Chapter 1: God Wishes All Men to be Saved;
Christ Died for All Men, Section 1, Part 2


    On the other hand, both the Scriptures and all the Fathers assure us that God sincerely and really wishes the salvation of all men and the conversion of all sinners, as long as they are in this world. For this we have, first of all, the express text of St. Paul: "Who will have all men to be saved, and to come to the knowledge of the truth." The sentence of the Apostle is absolute and indicative-----"God wills all men to be saved". [1 Tim. 2: 4] These words in their natural sense declare that God truly wills all men to be saved; and it is a certain rule, received in common by all, that the words in Scripture are not to be distorted to an unnatural sense, except in the sole case when the literal meaning is repugnant to faith or morals. St. Bonaventure writes precisely to our purpose when he says, "We must hold that when the Apostle says, God wills all men to be saved, it is necessary to grant that He does will it."

    It is true that St. Augustine and St. Thomas mention different interpretations which have been given to this text; but both these Doctors understand it to mean a real will of God to save all, without exception.

    And concerning St. Augustine, we shall see just now that this was his true opinion; so that St. Prosper protests against attributing to him the supposition that God did not sincerely wish the salvation of all men, and of each individual, as an aspersion on the holy Doctor. Hence the same St. Prosper, who was a most faithful disciple of his, says, "It is most sincerely to be believed and confessed that God wills all men to be saved; since the Apostle [whose very words these are] is particular in commanding that prayers should be made to God for all."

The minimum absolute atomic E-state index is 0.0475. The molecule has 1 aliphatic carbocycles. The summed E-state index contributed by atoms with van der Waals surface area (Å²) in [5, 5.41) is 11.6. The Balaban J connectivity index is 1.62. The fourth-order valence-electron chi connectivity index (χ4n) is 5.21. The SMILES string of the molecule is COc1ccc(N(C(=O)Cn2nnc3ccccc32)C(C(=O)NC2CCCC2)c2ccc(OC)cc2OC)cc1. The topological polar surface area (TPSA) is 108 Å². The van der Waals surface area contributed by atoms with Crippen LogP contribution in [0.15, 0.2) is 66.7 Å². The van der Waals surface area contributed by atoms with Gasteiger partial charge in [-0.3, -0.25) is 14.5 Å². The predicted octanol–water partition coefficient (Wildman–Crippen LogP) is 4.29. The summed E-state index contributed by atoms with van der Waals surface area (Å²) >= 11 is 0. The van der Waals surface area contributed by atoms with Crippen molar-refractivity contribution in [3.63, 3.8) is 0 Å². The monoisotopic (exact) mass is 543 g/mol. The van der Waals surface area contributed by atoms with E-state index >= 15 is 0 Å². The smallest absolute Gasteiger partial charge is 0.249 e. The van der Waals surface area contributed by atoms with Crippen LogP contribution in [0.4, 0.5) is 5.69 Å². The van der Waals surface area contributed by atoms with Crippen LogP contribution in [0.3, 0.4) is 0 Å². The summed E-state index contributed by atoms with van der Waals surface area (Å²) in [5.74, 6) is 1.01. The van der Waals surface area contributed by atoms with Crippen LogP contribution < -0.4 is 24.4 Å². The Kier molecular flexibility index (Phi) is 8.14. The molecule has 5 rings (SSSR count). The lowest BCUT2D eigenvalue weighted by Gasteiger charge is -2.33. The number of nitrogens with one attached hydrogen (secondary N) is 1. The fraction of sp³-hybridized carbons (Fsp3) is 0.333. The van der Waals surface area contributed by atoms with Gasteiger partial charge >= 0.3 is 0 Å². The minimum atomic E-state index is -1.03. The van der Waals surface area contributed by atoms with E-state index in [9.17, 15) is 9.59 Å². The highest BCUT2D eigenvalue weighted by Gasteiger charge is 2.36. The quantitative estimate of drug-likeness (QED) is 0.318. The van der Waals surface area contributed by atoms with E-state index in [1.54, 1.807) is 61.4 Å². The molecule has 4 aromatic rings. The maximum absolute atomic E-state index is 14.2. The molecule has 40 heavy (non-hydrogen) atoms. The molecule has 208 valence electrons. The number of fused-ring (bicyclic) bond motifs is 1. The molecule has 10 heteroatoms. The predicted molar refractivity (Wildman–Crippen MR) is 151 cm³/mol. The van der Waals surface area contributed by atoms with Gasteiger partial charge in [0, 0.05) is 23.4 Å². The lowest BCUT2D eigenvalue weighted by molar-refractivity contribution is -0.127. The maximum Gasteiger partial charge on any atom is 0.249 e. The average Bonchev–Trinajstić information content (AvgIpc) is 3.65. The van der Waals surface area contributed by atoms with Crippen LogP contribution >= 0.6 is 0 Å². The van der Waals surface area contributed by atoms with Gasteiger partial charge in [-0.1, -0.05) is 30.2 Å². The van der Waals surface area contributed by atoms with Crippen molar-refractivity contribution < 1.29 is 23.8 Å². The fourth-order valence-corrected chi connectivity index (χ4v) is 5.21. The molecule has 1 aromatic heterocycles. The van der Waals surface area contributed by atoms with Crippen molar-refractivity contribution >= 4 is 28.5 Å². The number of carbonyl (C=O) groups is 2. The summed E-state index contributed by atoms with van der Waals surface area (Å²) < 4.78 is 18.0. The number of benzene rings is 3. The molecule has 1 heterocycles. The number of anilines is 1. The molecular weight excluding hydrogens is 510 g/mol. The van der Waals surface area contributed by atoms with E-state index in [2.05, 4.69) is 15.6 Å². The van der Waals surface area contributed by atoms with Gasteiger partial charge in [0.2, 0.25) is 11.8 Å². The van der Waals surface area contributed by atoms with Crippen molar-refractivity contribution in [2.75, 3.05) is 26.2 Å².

The argument of the Saint is clear, founded on St. Paul's words in the above-cited passage-----"I beseech therefore, first of all that prayers should be made for all men"; and then he adds, "For, this is good and acceptable before God our Savior, Who wills all men to be saved." So the Apostle wishes us to pray for all, exactly in the same sense that God wishes the salvation of all. St. Chrysostom uses the same argument: "If He wills all to be saved, surely we ought to pray for all. If He desires all to be saved, do you also be of one mind with Him." And if in some passages in his controversy with the Semi-Pelagians, St. Augustine seems to have held a different interpretation of this text, saying that God does not will the salvation of each individual, but only of some, Petavius well observes that here the holy Father speaks only incidentally, not with direct intention; or, at any rate, that he speaks of the grace of that absolute and victorious will [voluntas absoluta et victrix] with which God absolutely wills the salvation of some persons, and of which the Saint elsewhere says, 'The will of the Almighty is always invincible." [Enchir. c. 102]

Let us hear how St. Thomas uses another method of reconciling the opinion of St. Augustine with that of St. John Damascene, who holds that antecedently God wills all and each individual to be saved: "God's first intention is to will all men to be saved, that as good He may make us partakers of His goodness; but after we have sinned, He wills to punish us as just." On the other hand, St. Augustine [as we have seen] seems in a few passages to think differently. But St. Thomas reconciles these opinions, and says that St. Damascene spoke of the antecedent will of God, by which He really wills all men to be saved, while St. Augustine spoke of the consequent will. He then goes on to explain the meaning of antecedent and consequent will: "Antecedent will is that by which God wills all to be saved; but when all the circumstances of this or that individual are considered, it is found to be good that all men should be saved; for it is good that he who prepares himself, and consents to it, should be saved; but not he who is unwilling and resists, etc. And this is called the consequent will, because it presupposes a foreknowledge of a man's deeds, not as a cause of the act of will, but as a reason for the thing willed and determined."